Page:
How can we optimize the greatest factor in our portfolio's success?
Let's review the most common biases that mess with your temperament. And let's learn how to counter them effectively.
Overconfidence and the illusion of control
What is it?
Most market analysts consider themselves to have above average analytical skills. A survey conducted by James Montier found that 74% of fund managers believed that they were above average at investing. Statistically impossible, but enlightening nonetheless.
As perfectly summed up by Ray Dalio in his book Principles:
From my earlier failures, I knew that no matter how confident I was in making any one bet I could still be wrong — and that proper diversification was the key to reducing risks without reducing returns.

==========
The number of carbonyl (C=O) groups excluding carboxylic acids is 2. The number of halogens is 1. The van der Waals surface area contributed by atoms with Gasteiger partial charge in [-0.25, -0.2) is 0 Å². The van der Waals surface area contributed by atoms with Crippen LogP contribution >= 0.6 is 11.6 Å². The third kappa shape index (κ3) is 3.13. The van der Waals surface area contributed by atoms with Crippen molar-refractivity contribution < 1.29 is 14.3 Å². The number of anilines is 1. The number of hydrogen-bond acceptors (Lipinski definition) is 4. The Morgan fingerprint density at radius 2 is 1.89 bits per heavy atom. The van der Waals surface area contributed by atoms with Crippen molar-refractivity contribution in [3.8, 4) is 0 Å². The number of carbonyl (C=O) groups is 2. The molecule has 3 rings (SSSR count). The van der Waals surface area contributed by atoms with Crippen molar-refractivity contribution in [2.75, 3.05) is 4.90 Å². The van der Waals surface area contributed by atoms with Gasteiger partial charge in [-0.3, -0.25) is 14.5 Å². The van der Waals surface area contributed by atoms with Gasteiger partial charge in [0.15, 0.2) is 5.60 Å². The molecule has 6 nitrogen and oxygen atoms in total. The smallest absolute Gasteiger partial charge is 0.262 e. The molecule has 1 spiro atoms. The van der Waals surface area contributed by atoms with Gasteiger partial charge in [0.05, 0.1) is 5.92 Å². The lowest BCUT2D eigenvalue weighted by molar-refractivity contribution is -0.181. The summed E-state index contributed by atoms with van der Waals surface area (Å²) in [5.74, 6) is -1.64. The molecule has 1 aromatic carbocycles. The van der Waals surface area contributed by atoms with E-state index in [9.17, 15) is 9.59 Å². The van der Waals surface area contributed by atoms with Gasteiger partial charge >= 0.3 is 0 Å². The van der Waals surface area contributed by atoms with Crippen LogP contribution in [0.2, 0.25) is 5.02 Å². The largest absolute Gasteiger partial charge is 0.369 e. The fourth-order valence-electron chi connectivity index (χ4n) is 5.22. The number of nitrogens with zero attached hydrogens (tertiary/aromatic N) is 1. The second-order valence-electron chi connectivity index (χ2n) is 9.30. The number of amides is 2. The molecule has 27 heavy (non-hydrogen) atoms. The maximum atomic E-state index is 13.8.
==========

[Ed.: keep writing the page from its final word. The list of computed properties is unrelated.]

CNBC's Jim Cramer likes to call diversification the "only free lunch in investing." No matter how sure you are about an investment, you could still be wrong.
And don't forget that being too early can be just as bad as being wrong. Particularly if you use options or have a short-term mindset.
- How many billions have been lost over the last 20 years by traders betting on the fact that Apple (AAPL) would go up tomorrow based on the last iPhone shipments estimates? You might as well go to the casino and bet on black or red at the roulette table.
- How many VCs have bet on startups developing tools for Google (GOOG) (GOOGL) glass in 2014? It sure sounded like a good idea back then.
- How many billions have been lost by short sellers betting against Netflix (NFLX) over the past decade? They were all so sure of their judgment.
- How many investors have stayed away from technology as a sector ever since the dotcom bubble burst 20 years ago?
How to counter overconfidence?
The best way to temper your overconfidence without compromising your long-term returns is to limit your exposure to an investment on a cost basis. For example: No more than 10% of your total funds added to a portfolio can be allocated to a single company.